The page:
Jacinda Ardern's government stands accused of abandoning Australia-based Kiwis and denying them a pathway to return to New Zealand.
New Zealanders based in Australia were excluded from a Wednesday ballot for quarantine places to enter NZ, and it is not yet clear when they will be able to return.
Grounded Kiwis, a support group for the thousands of New Zealanders impacted by NZ's hardline border rules, called the decision "messed up".
The ballot was oversubscribed, with more than 10,000 applications for just 1250 rooms.
"There will be a lot of heartbreak today," the group wrote on Twitter.
The decision to not include Australia-based Kiwis is a catch-22 situation.
The government says they were excluded as "airlines do not currently have any red flights scheduled from Australia for March or April", but those flights are not scheduled as airlines are waiting for clarity from the government on its reopening plans.
In November, the government announced New Zealanders in Australia would be able to bypass quarantine, known locally as MIQ, from January 17.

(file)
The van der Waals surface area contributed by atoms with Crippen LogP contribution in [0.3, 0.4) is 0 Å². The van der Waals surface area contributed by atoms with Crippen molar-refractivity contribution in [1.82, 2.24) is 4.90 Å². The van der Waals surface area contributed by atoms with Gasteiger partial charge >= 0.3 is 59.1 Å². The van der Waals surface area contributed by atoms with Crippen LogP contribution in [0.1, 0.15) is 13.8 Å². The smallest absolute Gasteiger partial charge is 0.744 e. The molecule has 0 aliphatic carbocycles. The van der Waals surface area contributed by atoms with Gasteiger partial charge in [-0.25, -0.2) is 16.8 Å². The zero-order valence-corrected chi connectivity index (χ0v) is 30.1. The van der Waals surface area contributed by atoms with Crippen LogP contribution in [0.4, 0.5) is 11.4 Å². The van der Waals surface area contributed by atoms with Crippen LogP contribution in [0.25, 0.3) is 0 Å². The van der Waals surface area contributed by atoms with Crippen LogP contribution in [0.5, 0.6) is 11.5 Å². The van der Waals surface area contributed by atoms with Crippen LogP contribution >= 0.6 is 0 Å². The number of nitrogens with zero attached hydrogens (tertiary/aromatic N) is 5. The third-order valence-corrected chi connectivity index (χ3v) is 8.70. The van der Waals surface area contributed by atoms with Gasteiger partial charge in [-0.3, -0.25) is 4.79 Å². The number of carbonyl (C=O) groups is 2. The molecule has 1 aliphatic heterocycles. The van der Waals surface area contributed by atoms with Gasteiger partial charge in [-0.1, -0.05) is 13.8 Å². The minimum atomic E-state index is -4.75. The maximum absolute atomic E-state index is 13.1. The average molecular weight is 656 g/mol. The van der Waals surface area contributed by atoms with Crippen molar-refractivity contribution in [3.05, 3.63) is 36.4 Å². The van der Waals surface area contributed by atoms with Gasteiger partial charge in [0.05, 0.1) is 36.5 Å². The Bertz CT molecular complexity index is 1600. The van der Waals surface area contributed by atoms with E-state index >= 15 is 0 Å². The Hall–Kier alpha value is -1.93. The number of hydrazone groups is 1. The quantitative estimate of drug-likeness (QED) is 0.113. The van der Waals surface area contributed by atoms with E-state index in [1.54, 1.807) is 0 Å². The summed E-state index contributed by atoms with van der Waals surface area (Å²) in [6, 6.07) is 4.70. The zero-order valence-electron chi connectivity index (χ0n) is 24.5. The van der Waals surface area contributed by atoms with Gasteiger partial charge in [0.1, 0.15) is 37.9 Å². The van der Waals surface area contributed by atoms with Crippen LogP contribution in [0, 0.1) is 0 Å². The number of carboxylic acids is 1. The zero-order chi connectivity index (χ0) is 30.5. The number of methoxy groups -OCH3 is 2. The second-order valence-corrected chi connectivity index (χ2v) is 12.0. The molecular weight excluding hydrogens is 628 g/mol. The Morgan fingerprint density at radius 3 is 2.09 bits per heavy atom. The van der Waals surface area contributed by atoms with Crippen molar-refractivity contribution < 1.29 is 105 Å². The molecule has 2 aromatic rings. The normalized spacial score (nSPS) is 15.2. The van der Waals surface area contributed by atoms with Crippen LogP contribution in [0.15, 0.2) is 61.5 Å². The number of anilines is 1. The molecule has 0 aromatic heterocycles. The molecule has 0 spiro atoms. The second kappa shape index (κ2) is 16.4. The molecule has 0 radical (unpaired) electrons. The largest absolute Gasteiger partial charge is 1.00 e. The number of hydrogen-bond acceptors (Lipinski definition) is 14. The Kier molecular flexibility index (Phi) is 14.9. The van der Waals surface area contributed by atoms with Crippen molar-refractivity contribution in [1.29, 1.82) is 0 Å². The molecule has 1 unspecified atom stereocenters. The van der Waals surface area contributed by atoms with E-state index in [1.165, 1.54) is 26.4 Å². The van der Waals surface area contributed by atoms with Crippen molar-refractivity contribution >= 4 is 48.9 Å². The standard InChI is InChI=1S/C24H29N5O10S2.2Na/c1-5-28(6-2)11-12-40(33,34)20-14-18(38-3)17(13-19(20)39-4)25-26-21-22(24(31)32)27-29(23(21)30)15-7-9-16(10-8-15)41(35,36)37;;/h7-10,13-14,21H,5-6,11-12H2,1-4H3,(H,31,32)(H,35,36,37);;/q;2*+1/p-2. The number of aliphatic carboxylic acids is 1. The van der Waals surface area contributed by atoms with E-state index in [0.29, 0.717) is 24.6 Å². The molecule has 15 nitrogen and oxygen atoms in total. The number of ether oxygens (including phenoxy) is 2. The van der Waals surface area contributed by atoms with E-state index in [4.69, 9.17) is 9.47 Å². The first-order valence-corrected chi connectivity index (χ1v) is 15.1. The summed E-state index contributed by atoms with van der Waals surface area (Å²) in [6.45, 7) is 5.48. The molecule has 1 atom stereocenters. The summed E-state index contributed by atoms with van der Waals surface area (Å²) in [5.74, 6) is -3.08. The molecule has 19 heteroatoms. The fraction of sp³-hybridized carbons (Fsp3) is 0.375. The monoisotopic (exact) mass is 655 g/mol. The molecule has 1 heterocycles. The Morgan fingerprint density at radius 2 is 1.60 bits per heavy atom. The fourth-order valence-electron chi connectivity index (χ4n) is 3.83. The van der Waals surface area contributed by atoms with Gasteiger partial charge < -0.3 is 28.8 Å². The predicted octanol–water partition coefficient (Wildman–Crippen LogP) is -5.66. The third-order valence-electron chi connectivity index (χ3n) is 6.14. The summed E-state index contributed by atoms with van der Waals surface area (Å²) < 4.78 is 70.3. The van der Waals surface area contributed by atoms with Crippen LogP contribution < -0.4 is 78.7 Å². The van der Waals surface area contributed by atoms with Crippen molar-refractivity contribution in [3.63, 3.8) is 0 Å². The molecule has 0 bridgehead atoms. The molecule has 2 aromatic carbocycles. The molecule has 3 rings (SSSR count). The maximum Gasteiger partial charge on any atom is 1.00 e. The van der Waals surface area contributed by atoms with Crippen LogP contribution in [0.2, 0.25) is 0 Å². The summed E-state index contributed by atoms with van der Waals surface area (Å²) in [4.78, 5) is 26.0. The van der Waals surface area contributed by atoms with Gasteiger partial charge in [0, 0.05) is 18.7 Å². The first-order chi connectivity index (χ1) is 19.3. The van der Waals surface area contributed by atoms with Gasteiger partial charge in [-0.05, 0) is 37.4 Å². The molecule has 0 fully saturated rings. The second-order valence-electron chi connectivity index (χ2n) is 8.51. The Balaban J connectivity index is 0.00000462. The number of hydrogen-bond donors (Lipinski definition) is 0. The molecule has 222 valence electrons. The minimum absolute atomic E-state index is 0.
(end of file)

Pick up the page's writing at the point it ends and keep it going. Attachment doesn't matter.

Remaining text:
In December, it backtracked on the pledge, citing the threat of Omicron.
The reopening is now slated for late February, but there is little certainty around the new date.
Opposition party ACT leader David Seymour said Ms Ardern owed "Kiwis stuck in Australia an apology for leaving them stranded with no flights for today's MIQ lottery".
"The government should have worked with airlines to ensure vaccinated, negative-tested Kiwis have a pathway home," he said.
MIQ officials say they are working with individuals who travelled to Australia after the November announcement believing they had safe passage home, to ensure they are not stranded.
However, that does little for the thousands of others looking to return.
Grounded Kiwis is taking the government to court later this month, believing the balloted approach to entry breaks New Zealand's Bill of Rights.
Health officials reported 19 new community cases of COVID-19 on Thursday, and 43 cases at the border - with Omicron continuing "to be the most prevalent variant at our borders".
New Zealand has reported just three Omicron community cases, each of which has been isolated.
There are 38 people in hospital with COVID-19, including four in intensive care.